One of the biggest challenges of distance learning is the ability of teachers to assess their students’ learning progress. Additionally, offering remedial programs for students who need extra help is also challenging online. By creating staggered schedules, many teachers gave exams in-person to ensure students met academic benchmarks and provided more guidance to students who needed it.

Moving Forward: Policy Recommendations Being Discussed and Evaluated by Leaders in the Education Sector

While the pandemic wreaked havoc on education worldwide, it also revealed cracks in the American education system like never before. As a result, educators and specialists in the sector dedicated ample time and resources to examine the problems revealed by the pandemic and offer policy solutions moving forward.

The likelihood of things returning to “a pre-pandemic normal” is slim to none, and it looks like some form of COVID-19 is here to stay for a while. Moving forward requires taking notice of the failures and disparities the pandemic revealed in the U.S. education system and implementing corrective policies while still keeping students safe from contracting the virus as they learn.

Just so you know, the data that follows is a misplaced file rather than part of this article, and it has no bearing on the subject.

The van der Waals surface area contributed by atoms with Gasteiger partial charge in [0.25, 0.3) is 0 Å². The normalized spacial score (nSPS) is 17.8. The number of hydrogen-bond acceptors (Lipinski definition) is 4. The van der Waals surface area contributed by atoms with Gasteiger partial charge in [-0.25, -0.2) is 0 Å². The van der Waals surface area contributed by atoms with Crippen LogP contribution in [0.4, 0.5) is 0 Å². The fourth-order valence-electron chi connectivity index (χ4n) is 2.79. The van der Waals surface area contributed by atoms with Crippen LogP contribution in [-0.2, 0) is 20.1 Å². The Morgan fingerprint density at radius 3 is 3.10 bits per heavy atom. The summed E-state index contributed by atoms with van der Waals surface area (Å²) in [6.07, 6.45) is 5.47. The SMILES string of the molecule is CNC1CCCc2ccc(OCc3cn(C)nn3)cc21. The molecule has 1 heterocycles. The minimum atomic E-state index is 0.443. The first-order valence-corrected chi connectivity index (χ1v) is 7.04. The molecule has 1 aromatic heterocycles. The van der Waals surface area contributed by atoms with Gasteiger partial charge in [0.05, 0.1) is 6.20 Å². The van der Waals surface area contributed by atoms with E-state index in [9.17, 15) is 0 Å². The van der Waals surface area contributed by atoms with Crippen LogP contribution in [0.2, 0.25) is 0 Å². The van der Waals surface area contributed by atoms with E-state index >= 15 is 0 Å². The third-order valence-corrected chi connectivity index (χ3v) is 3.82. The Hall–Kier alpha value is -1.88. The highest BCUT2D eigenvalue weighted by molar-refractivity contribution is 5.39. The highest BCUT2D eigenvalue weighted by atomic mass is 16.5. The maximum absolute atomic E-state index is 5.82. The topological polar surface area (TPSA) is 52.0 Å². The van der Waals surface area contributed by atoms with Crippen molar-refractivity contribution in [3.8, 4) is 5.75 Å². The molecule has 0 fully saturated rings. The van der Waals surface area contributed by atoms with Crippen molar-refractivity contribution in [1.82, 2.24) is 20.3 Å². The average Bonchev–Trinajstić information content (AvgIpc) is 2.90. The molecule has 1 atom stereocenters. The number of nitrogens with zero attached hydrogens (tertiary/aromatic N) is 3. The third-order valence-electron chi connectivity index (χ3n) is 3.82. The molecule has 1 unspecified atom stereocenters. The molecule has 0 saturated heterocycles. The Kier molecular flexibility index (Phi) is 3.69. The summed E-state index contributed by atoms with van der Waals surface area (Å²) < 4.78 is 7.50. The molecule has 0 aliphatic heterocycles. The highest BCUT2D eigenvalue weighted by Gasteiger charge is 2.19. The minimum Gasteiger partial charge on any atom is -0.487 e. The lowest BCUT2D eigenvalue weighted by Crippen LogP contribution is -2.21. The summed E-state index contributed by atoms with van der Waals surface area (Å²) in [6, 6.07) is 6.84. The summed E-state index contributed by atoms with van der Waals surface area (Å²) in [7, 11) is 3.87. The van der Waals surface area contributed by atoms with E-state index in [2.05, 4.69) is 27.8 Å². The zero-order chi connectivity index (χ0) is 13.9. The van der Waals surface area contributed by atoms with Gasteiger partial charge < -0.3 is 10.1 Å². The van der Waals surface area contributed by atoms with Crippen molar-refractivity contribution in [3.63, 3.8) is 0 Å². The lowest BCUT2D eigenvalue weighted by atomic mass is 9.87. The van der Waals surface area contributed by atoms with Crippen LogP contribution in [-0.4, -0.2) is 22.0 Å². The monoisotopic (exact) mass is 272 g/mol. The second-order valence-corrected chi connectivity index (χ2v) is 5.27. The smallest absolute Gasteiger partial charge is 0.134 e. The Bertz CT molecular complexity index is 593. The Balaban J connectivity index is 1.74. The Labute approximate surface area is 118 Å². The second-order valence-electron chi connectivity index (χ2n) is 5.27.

Some of the policy recommendations being discussed and evaluated in the education sector include, but are not limited to:

Strengthening the Resilience of the U.S. Education System

All children have the right to an education. Focusing on resilience puts schools in a position to cope with future crises, making equal and inclusive education systems more sustainable. Policy initiatives being discussed that can improve resilience during chaotic times like the pandemic include:

  • Focus on marginalized groups to ensure they receive a quality education and put them at the top of the list during emergencies.